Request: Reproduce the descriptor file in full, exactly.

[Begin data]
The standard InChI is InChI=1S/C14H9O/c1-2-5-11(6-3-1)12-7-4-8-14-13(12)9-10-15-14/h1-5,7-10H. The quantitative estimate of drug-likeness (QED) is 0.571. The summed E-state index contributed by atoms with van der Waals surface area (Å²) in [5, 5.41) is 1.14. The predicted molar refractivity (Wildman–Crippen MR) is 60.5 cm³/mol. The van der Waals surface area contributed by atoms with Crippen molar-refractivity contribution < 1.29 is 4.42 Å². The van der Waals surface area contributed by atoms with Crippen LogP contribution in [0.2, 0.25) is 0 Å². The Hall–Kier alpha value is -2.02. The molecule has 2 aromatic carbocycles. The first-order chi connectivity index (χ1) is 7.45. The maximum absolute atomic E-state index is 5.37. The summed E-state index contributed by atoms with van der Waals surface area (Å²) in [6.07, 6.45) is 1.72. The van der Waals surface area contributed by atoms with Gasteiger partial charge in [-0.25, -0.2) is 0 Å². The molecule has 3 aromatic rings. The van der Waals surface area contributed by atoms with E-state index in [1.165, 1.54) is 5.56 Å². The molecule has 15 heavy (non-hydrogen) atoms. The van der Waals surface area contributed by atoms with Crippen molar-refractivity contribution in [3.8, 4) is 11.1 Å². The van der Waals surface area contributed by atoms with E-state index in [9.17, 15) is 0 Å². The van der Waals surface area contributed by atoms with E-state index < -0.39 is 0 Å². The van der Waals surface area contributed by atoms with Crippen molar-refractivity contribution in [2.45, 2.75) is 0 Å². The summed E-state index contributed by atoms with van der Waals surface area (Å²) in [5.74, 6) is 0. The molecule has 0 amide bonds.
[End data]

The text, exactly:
The standard InChI is InChI=1S/C14H9O/c1-2-5-11(6-3-1)12-7-4-8-14-13(12)9-10-15-14/h1-5,7-10H. The quantitative estimate of drug-likeness (QED) is 0.571. The summed E-state index contributed by atoms with van der Waals surface area (Å²) in [5, 5.41) is 1.14. The predicted molar refractivity (Wildman–Crippen MR) is 60.5 cm³/mol. The van der Waals surface area contributed by atoms with Crippen molar-refractivity contribution < 1.29 is 4.42 Å². The van der Waals surface area contributed by atoms with Crippen LogP contribution in [0.2, 0.25) is 0 Å². The Hall–Kier alpha value is -2.02. The molecule has 2 aromatic carbocycles. The first-order chi connectivity index (χ1) is 7.45. The maximum absolute atomic E-state index is 5.37. The summed E-state index contributed by atoms with van der Waals surface area (Å²) in [6.07, 6.45) is 1.72. The van der Waals surface area contributed by atoms with Gasteiger partial charge in [-0.25, -0.2) is 0 Å². The molecule has 3 aromatic rings. The van der Waals surface area contributed by atoms with E-state index in [1.165, 1.54) is 5.56 Å². The molecule has 15 heavy (non-hydrogen) atoms. The van der Waals surface area contributed by atoms with Crippen molar-refractivity contribution in [3.8, 4) is 11.1 Å². The van der Waals surface area contributed by atoms with E-state index in [9.17, 15) is 0 Å². The van der Waals surface area contributed by atoms with E-state index < -0.39 is 0 Å². The van der Waals surface area contributed by atoms with Crippen molar-refractivity contribution in [2.45, 2.75) is 0 Å². The summed E-state index contributed by atoms with van der Waals surface area (Å²) in [5.74, 6) is 0. The molecule has 0 amide bonds.